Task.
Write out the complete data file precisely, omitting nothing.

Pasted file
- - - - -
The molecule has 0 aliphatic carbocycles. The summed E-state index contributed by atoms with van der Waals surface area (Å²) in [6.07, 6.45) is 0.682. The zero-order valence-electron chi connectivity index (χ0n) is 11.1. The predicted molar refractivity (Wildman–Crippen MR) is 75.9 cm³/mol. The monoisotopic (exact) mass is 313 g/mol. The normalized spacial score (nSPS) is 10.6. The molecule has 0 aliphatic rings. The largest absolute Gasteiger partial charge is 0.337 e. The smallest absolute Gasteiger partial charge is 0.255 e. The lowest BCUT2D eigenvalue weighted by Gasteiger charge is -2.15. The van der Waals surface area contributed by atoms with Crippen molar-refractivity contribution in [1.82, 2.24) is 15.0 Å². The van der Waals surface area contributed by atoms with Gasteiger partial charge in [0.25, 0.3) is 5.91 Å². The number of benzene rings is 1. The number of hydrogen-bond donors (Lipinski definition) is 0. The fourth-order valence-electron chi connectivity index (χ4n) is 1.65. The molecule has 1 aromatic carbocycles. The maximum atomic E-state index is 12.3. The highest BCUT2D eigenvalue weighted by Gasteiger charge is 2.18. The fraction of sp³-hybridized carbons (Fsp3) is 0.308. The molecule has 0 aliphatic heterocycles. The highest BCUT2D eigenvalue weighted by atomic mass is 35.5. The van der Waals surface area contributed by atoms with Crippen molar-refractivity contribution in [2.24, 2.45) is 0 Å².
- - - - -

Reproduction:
The molecule has 0 aliphatic carbocycles. The summed E-state index contributed by atoms with van der Waals surface area (Å²) in [6.07, 6.45) is 0.682. The zero-order valence-electron chi connectivity index (χ0n) is 11.1. The predicted molar refractivity (Wildman–Crippen MR) is 75.9 cm³/mol. The monoisotopic (exact) mass is 313 g/mol. The normalized spacial score (nSPS) is 10.6. The molecule has 0 aliphatic rings. The largest absolute Gasteiger partial charge is 0.337 e. The smallest absolute Gasteiger partial charge is 0.255 e. The lowest BCUT2D eigenvalue weighted by Gasteiger charge is -2.15. The van der Waals surface area contributed by atoms with Crippen molar-refractivity contribution in [1.82, 2.24) is 15.0 Å². The van der Waals surface area contributed by atoms with Gasteiger partial charge in [0.25, 0.3) is 5.91 Å². The number of benzene rings is 1. The number of hydrogen-bond donors (Lipinski definition) is 0. The fourth-order valence-electron chi connectivity index (χ4n) is 1.65. The molecule has 1 aromatic carbocycles. The maximum atomic E-state index is 12.3. The highest BCUT2D eigenvalue weighted by Gasteiger charge is 2.18. The fraction of sp³-hybridized carbons (Fsp3) is 0.308. The molecule has 0 aliphatic heterocycles. The highest BCUT2D eigenvalue weighted by atomic mass is 35.5. The van der Waals surface area contributed by atoms with Crippen molar-refractivity contribution in [2.24, 2.45) is 0 Å².